Clegg hopes to end cash cap on 'bedroom tax' aid

THE cap on housing payments to meet 'bedroom tax' benefit cuts looks likely to be scrapped, Nick Clegg has hinted.

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The Deputy Prime Minister said there would be an announcement soon which would allow councils to spend more cash on Discretionary Housing Payments.

Currently there is a limit on how much can be allocated to tenants, with the amount given by the Department for Work and Pensions only able to be topped up by another 150%.

This has still left councils across Scotland with a shortfall and even though the Scottish Government has pledged to give more cash, it can't be spent on DHP and another mechanism had to be found which involved giving the cash to landlords.

Mr Clegg, speaking at the Liberal Democrat Scottish Conference in Aberdeen, said: "There are some councils in Scotland who have run up to the limit of the funds they have available for DHP.

"There is this limit, a cap in effect, on what councils can use which I think needs to be addressed, and we will be making an announcement about that shortly.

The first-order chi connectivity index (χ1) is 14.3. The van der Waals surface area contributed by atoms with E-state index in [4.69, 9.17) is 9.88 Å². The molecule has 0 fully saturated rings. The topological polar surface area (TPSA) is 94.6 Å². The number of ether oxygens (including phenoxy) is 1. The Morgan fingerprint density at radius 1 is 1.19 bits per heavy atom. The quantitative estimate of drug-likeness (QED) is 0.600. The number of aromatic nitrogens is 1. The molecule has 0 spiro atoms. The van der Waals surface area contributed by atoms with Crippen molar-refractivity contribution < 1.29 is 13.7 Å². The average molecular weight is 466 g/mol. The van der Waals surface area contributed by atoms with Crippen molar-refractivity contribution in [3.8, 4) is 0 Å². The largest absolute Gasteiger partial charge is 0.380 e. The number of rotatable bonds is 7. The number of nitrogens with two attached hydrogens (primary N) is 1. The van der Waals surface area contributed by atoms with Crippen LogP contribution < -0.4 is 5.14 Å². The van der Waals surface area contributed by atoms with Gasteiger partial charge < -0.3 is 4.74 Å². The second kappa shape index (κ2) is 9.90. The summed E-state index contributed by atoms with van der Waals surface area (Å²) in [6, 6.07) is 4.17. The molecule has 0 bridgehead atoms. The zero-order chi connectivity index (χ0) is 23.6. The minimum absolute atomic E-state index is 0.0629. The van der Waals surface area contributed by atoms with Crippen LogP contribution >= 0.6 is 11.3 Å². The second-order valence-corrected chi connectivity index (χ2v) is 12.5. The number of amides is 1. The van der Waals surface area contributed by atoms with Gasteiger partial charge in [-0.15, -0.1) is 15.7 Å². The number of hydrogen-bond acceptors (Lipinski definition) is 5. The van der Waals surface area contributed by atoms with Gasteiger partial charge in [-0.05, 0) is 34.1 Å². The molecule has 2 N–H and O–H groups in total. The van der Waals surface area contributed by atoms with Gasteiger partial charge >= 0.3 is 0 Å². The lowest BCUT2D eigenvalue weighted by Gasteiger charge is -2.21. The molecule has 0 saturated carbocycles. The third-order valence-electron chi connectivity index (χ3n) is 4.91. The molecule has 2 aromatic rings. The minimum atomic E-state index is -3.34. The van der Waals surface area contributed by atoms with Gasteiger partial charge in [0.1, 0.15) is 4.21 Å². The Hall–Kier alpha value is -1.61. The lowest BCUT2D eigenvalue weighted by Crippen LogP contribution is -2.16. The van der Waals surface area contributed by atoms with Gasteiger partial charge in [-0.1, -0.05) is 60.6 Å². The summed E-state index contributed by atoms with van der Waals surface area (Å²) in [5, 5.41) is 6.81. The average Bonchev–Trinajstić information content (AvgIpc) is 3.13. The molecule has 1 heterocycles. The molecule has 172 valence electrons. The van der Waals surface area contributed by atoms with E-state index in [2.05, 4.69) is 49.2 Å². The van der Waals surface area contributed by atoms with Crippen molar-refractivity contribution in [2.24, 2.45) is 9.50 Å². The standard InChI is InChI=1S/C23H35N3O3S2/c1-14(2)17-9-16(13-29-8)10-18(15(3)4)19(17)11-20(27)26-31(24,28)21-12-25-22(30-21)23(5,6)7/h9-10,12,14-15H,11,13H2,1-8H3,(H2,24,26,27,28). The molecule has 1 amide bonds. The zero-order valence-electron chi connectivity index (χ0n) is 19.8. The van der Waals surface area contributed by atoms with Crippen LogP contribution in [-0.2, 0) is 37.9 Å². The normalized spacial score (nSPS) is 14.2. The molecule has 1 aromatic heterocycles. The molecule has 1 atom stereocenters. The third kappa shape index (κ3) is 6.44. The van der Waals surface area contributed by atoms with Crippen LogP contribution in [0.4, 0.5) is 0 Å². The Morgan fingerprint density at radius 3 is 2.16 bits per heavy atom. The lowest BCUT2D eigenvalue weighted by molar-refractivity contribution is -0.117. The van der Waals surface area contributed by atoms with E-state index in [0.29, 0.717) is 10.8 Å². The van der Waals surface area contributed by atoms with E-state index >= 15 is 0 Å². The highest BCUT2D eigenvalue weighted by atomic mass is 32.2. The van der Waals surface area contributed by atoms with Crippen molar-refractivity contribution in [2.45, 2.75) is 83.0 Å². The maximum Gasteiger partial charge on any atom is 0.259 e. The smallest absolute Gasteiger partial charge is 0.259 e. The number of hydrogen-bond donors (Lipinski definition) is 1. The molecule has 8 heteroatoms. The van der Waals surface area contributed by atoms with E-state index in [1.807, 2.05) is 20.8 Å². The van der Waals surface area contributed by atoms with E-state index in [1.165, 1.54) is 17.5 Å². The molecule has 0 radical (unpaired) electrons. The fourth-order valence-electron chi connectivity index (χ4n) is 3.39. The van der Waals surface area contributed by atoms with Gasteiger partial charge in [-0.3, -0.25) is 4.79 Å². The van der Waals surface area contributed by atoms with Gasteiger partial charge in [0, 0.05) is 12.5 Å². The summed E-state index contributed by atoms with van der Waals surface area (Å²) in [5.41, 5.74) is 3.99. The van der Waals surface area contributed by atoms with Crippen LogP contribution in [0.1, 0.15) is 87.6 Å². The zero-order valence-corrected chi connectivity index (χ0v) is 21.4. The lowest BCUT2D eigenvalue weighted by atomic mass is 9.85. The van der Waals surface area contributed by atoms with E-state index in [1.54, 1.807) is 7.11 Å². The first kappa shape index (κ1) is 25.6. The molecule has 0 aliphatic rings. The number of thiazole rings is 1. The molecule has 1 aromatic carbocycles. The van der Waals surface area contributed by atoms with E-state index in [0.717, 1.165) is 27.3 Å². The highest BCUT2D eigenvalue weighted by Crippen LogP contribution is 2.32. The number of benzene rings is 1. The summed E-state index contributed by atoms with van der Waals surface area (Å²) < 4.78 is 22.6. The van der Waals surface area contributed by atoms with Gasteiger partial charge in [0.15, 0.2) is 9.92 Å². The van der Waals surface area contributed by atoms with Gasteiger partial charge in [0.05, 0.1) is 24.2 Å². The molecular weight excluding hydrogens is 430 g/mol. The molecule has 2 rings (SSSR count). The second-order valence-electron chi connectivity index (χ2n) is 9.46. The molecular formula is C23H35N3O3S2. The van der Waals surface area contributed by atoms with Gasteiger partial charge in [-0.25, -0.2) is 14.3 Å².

"This is obviously a highly controversial policy, it is one we are keeping under review.

"It is one that I have insisted there are more funds available to deal with the hard cases. I am confirming there will be an announcement from the coalition Government in dealing with this issue of the cap that in effect prevents Scottish local councils from using the money as freely as they wish."

He said he would like to see changes to the 'bedroom tax', but blamed his Tory coalition partners for blocking them .

Mr Clegg said: "I actually strongly agree that of course a policy like this needs to be kept under constant review and should of course be amended and changed as things go along.

"There are some changes that we can deliver in this coalition Government and frankly there are some that the Liberal Democrats can't because of the Conservatives."

The Scottish Government has asked the UK Government to lift the DHP cap to allow it to fully mitigate the 'bedroom tax' in Scotland, but it has so far refused.

John Swinney, Finance Secretary, last year announced extra cash for councils up to the limit, which was around £20 million. Labour asked for more cash and for another method to be used to distribute the cash to help circumvent the cap on payments.

Mr Clegg's speech brings the possibility of the cap being abolished and money able to go to affected tenants a step closer.


Local government

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